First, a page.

The roles of shared vs. Distinctive conceptual features in lexical access
Vieth, H. E., McMahon, K. L., & de Zubicaray, G. I. (2014) The roles of shared vs. Distinctive conceptual features in lexical access. Frontiers in Psychology, 5, pp. 1-12.
Contemporary models of spoken word production assume conceptual feature sharing determines the speed with which objects are named in categorically-related contexts. However, statistical models of concept representation have also identified a role for feature distinctiveness, i.e., features that identify a single concept and serve to distinguish it quickly from other similar concepts. In three experiments we investigated whether distinctive features might explain reports of counter-intuitive semantic facilitation effects in the picture word interference (PWI) paradigm. In Experiment 1, categorically-related distractors matched in terms of semantic similarity ratings (e.g., zebra and pony) and manipulated with respect to feature distinctiveness (e.g., a zebra has stripes unlike other equine species) elicited interference effects of comparable magnitude. Experiments 2 and 3 investigated the role of feature distinctiveness with respect to reports of facilitated naming with part-whole distractor-target relations (e.g., a hump is a distinguishing part of a CAMEL, whereas knee is not, vs. an unrelated part such as plug). Related part distractors did not influence target picture naming latencies significantly when the part denoted by the related distractor was not visible in the target picture (whether distinctive or not; Experiment 2). When the part denoted by the related distractor was visible in the target picture, non-distinctive part distractors slowed target naming significantly at SOA of -150 ms (Experiment 3). Thus, our results show that semantic interference does occur for part-whole distractor-target relations in PWI, but only when distractors denote features shared with the target and other category exemplars. We discuss the implications of these results for some recently developed, novel accounts of lexical access in spoken word production.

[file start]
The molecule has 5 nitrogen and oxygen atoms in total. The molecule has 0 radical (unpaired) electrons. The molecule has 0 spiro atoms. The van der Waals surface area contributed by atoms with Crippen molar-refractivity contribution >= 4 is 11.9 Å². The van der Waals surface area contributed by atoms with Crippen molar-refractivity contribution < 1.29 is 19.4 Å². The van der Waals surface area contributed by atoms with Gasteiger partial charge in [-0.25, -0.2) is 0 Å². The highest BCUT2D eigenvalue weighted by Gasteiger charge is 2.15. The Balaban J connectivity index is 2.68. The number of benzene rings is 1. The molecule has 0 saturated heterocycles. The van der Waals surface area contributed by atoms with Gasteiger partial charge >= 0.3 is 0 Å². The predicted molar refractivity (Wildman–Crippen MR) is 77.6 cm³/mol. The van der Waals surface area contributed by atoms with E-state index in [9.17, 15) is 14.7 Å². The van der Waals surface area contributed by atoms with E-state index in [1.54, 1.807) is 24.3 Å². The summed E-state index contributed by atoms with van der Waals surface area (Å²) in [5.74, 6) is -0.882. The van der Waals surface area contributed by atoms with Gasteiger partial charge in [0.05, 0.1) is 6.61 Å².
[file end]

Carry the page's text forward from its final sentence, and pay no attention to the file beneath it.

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|Item Type:||Journal Article|
|Keywords:||Competition, Distinctive features, Lexical access, Picture naming, Semantic interference, Shared features|
|Divisions:||Current > QUT Faculties and Divisions > Faculty of Health
Current > Institutes > Institute of Health and Biomedical Innovation
|Copyright Owner:||Copyright 2014 Vieth, McMahon and de Zubicaray.|
|Copyright Statement:||This is an open-access article distributed under the terms of the Creative Commons Attribution License (CC BY). The use, distribution or reproduction in other forums is permitted, provided the original author(s) or licensor are credited and that the original publication in this journal is cited, in accordance with accepted academic practice. No use, distribution or reproduction is permitted which does not comply with these terms.|
|Deposited On:||28 Sep 2015 03:32|
|Last Modified:||04 Oct 2015 05:53|
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